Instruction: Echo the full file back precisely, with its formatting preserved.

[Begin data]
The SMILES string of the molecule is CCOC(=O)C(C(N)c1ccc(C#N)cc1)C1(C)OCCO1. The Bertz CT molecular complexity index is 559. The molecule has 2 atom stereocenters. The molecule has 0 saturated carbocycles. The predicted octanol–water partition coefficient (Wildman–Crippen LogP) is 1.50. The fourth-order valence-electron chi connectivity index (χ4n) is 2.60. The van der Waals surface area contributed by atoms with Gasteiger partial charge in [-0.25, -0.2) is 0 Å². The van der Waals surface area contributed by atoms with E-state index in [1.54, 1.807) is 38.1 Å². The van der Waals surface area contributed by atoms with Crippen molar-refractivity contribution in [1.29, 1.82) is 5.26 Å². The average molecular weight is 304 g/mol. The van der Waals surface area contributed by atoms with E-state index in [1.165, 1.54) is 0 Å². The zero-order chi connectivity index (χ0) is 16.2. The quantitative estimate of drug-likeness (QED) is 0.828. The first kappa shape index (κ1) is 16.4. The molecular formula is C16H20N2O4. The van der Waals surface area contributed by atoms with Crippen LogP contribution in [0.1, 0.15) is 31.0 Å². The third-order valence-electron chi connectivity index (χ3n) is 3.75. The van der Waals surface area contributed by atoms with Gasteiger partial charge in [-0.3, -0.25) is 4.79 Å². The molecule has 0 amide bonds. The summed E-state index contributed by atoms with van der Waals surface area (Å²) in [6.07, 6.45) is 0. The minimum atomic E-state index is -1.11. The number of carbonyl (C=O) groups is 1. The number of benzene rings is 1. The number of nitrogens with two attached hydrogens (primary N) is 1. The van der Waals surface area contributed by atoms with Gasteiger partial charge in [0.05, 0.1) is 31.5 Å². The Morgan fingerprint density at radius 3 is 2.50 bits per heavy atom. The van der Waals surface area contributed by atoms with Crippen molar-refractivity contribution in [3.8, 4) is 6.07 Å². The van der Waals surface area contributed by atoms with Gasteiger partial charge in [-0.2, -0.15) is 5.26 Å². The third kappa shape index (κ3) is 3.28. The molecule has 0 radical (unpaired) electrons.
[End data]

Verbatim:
The SMILES string of the molecule is CCOC(=O)C(C(N)c1ccc(C#N)cc1)C1(C)OCCO1. The Bertz CT molecular complexity index is 559. The molecule has 2 atom stereocenters. The molecule has 0 saturated carbocycles. The predicted octanol–water partition coefficient (Wildman–Crippen LogP) is 1.50. The fourth-order valence-electron chi connectivity index (χ4n) is 2.60. The van der Waals surface area contributed by atoms with Gasteiger partial charge in [-0.25, -0.2) is 0 Å². The van der Waals surface area contributed by atoms with E-state index in [1.54, 1.807) is 38.1 Å². The van der Waals surface area contributed by atoms with Crippen molar-refractivity contribution in [1.29, 1.82) is 5.26 Å². The average molecular weight is 304 g/mol. The van der Waals surface area contributed by atoms with E-state index in [1.165, 1.54) is 0 Å². The zero-order chi connectivity index (χ0) is 16.2. The quantitative estimate of drug-likeness (QED) is 0.828. The first kappa shape index (κ1) is 16.4. The molecular formula is C16H20N2O4. The van der Waals surface area contributed by atoms with Crippen LogP contribution in [0.1, 0.15) is 31.0 Å². The third-order valence-electron chi connectivity index (χ3n) is 3.75. The van der Waals surface area contributed by atoms with Gasteiger partial charge in [-0.3, -0.25) is 4.79 Å². The molecule has 0 amide bonds. The summed E-state index contributed by atoms with van der Waals surface area (Å²) in [6.07, 6.45) is 0. The minimum atomic E-state index is -1.11. The number of carbonyl (C=O) groups is 1. The number of benzene rings is 1. The number of nitrogens with two attached hydrogens (primary N) is 1. The van der Waals surface area contributed by atoms with Gasteiger partial charge in [0.05, 0.1) is 31.5 Å². The Morgan fingerprint density at radius 3 is 2.50 bits per heavy atom. The van der Waals surface area contributed by atoms with Crippen molar-refractivity contribution in [3.8, 4) is 6.07 Å². The van der Waals surface area contributed by atoms with Gasteiger partial charge in [-0.2, -0.15) is 5.26 Å². The third kappa shape index (κ3) is 3.28. The molecule has 0 radical (unpaired) electrons.